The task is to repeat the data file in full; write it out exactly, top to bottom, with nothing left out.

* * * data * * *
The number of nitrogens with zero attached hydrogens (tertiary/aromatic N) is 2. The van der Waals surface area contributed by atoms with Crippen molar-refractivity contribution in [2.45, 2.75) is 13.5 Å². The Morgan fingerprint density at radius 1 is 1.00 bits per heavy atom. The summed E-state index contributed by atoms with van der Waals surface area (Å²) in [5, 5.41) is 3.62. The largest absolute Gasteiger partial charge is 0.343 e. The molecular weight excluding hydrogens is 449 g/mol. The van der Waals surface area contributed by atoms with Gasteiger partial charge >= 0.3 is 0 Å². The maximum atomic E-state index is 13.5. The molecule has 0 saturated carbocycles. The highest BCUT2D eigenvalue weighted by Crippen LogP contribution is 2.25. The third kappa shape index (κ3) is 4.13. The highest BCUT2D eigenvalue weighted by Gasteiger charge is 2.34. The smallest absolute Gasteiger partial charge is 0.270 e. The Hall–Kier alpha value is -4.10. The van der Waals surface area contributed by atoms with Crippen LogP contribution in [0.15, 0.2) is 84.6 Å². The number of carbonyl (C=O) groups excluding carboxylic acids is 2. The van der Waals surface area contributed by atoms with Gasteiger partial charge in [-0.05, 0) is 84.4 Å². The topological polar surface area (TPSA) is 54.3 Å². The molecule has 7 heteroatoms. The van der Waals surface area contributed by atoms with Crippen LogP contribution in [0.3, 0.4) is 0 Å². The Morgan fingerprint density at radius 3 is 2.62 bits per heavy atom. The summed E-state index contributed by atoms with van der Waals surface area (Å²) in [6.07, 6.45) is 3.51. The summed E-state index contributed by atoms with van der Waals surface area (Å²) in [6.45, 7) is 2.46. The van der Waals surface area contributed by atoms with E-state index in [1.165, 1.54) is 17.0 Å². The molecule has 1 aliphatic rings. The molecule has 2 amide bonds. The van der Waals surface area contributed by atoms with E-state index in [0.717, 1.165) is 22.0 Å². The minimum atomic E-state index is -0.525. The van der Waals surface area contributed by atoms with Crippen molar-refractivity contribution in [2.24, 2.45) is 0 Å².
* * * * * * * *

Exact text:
The number of nitrogens with zero attached hydrogens (tertiary/aromatic N) is 2. The van der Waals surface area contributed by atoms with Crippen molar-refractivity contribution in [2.45, 2.75) is 13.5 Å². The Morgan fingerprint density at radius 1 is 1.00 bits per heavy atom. The summed E-state index contributed by atoms with van der Waals surface area (Å²) in [5, 5.41) is 3.62. The largest absolute Gasteiger partial charge is 0.343 e. The molecular weight excluding hydrogens is 449 g/mol. The van der Waals surface area contributed by atoms with Gasteiger partial charge >= 0.3 is 0 Å². The maximum atomic E-state index is 13.5. The molecule has 0 saturated carbocycles. The highest BCUT2D eigenvalue weighted by Crippen LogP contribution is 2.25. The third kappa shape index (κ3) is 4.13. The highest BCUT2D eigenvalue weighted by Gasteiger charge is 2.34. The smallest absolute Gasteiger partial charge is 0.270 e. The Hall–Kier alpha value is -4.10. The van der Waals surface area contributed by atoms with Crippen LogP contribution in [0.15, 0.2) is 84.6 Å². The number of carbonyl (C=O) groups excluding carboxylic acids is 2. The van der Waals surface area contributed by atoms with Gasteiger partial charge in [-0.05, 0) is 84.4 Å². The topological polar surface area (TPSA) is 54.3 Å². The molecule has 7 heteroatoms. The van der Waals surface area contributed by atoms with Crippen LogP contribution in [0.3, 0.4) is 0 Å². The Morgan fingerprint density at radius 3 is 2.62 bits per heavy atom. The summed E-state index contributed by atoms with van der Waals surface area (Å²) in [6.07, 6.45) is 3.51. The summed E-state index contributed by atoms with van der Waals surface area (Å²) in [6.45, 7) is 2.46. The van der Waals surface area contributed by atoms with E-state index in [1.165, 1.54) is 17.0 Å². The molecule has 1 aliphatic rings. The molecule has 2 amide bonds. The van der Waals surface area contributed by atoms with E-state index in [0.717, 1.165) is 22.0 Å². The minimum atomic E-state index is -0.525. The van der Waals surface area contributed by atoms with Crippen molar-refractivity contribution in [2.24, 2.45) is 0 Å².